George Harrison--long thought of as the third most talented and the fourth most popular Beatle--was the most spiritually significant entertainer we've known.
The evidence can be seen in every health club in America that offers yoga, every athlete who meditates before the game, everyone who shops at a holistic health food store, and every rock star who gives a benefit concert. It was George Harrison and the Beatles who popularized Eastern spirituality and later crafted a different role for the American rock star. He took Indian religious practices from being counter-culture weird to pop-culture cool.
"It would not have happened" without Harrison, says Deepak Chopra, the Indian doctor who himself popularized so many Eastern concepts. "Overnight they made the world aware of Indian spirituality."
How did George Harrison--"the quiet one"--end up having such a colossal impact on the American spiritual landscape?
Harrison was baptized a Catholic and attended mass with his mother. But at an early age, he seemed to grow restless with the faith. "[Although] I almost became Catholic when I was eleven or twelve, I couldn't relate to Christ being the only son of God," he once said.
His first spiritual awakenings, he would later report, came through the drug LSD. "Up until LSD, I never realized that there was anything beyond this state of consciousness. First time I took it, it just blew everything away. I had such an overwhelming feeling of well-being, that there was a God and I could see Him in every blade of grass."
This was the beginning, he said, of a broader spiritual exploration. In June of 1966, when, at the home of British actor Peter Sellers, Harrison met an accomplished Indian sitar player, Ravi Shankar. Harrison had been fooling around with a sitar on the set of the movie "Help!"; but soon after meeting Shankar, his interest in India expanded from music to the search for enlightenment. He took sitar lessons and studied yoga so he could have the proper posture to play the instrument.
In the summer, he visited India. "I went over there partly to try to learn the music, but also to absorb much of the actual country. I'd always heard stories about these masters living in the Himalayas who were hundreds of years old, levitating yogis and saints who could be buried underground for weeks and stay alive. Now I wanted to see it all for myself. I'll tell you one thing for sure, once you get to the point where you're actually doing things for truth's sake, then nobody can ever touch you again, because you're harmonizing with a greater power."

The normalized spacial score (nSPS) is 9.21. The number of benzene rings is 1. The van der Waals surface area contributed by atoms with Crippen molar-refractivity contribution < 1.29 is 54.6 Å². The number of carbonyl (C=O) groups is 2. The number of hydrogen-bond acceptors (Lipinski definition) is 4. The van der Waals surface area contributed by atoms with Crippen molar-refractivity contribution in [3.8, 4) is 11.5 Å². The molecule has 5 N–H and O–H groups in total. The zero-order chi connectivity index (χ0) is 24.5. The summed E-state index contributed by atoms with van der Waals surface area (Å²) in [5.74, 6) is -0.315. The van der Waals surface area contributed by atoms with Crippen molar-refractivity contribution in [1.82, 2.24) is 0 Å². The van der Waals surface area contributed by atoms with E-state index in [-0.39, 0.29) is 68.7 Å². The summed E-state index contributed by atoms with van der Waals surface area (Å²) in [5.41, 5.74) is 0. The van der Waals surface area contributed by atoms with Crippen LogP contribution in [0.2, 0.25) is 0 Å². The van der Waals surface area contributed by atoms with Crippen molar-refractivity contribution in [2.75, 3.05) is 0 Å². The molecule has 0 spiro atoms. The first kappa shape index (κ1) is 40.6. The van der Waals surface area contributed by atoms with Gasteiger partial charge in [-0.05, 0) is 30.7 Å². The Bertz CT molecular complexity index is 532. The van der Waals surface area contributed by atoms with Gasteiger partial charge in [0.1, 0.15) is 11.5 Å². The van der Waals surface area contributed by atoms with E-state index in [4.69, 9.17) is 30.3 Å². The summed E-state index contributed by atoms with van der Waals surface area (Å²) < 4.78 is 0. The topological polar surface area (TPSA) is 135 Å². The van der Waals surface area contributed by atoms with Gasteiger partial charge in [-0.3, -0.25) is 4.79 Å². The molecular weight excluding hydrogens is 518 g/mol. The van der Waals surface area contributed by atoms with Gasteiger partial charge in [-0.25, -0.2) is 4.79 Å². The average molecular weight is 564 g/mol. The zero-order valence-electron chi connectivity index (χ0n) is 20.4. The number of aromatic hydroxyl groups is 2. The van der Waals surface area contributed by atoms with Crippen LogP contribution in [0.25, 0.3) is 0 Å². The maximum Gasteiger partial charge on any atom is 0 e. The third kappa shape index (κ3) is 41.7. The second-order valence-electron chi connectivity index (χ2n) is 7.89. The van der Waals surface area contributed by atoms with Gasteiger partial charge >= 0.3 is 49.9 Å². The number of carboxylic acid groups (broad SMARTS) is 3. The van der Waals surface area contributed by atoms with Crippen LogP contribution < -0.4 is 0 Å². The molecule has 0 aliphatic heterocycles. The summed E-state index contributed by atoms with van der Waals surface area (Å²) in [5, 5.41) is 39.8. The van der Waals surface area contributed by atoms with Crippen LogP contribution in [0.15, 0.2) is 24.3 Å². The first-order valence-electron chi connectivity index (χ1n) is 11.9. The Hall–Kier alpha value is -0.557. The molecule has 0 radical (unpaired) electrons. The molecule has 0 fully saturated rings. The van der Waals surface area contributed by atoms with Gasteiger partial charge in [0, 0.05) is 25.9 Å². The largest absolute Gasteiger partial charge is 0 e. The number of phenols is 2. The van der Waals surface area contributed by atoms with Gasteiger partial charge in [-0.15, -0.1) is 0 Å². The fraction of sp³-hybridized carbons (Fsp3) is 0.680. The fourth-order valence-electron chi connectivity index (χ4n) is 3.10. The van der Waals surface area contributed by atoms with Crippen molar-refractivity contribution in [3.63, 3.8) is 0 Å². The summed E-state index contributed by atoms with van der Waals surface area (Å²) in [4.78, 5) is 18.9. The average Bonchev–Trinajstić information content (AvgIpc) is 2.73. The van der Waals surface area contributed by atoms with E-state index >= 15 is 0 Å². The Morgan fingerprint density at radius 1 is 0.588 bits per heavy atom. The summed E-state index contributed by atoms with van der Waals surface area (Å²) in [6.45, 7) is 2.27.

For Harrison, it came at a time when he'd become frustrated with life as a Beatle. The insanity of Beatlemania was getting to him, as was his musically secondary role to Lennon and McCartney. His mastery of Indian music became one way of providing a distinctive ingredient to the Beatles music.
Around that time, Harrison's wife, Pattyi Boyd, introduced him to the teachings of Maharishi Mahesh Yogi, practictioner of something called "Transcendental Meditation." Harrison dragged the other Beatles to hear him speak and immediately they were smitten. The next day they attended a longer session with the Maharishi. Beatles' biographer Philip Norman sardonically described the scene:
"Amid the small audience of the faithful, four Beatles garbed as flower power aristocrats listened while a little Asian gentleman, wearing robes and a gray-tipped beard, described in his high-pitched voice, interspersed with many mirthful cachinnations, an existence both more inviting and more convenient than mere hippydom. The 'inner peace' which the Maharishi promised, and which seemed so alluring to pleasure-exhausted multimillionaires--not to mention the "sublime consciousness" so attractive to inveterate novelty seekers--could be obtained even within their perilously small span of concentration. To be spiritually regenerated, they were told, they need meditate for only half an hour each day."
Soon, John and George were on the David Frost show to describe how meditation gave them more "energy." The Beatles did for Eastern spirituality what they had already for long hair and drug use. They made it fashionable.
"It was a big moment," says Diana Eck, professor of religion at Harvard and an expert on Hinduism. "I went to India in '65 and there were a few early-time hippies in Benares, but not many. Within 3 or 4 years the axis had turned. The place was crawling with people interested in Indian philosophy."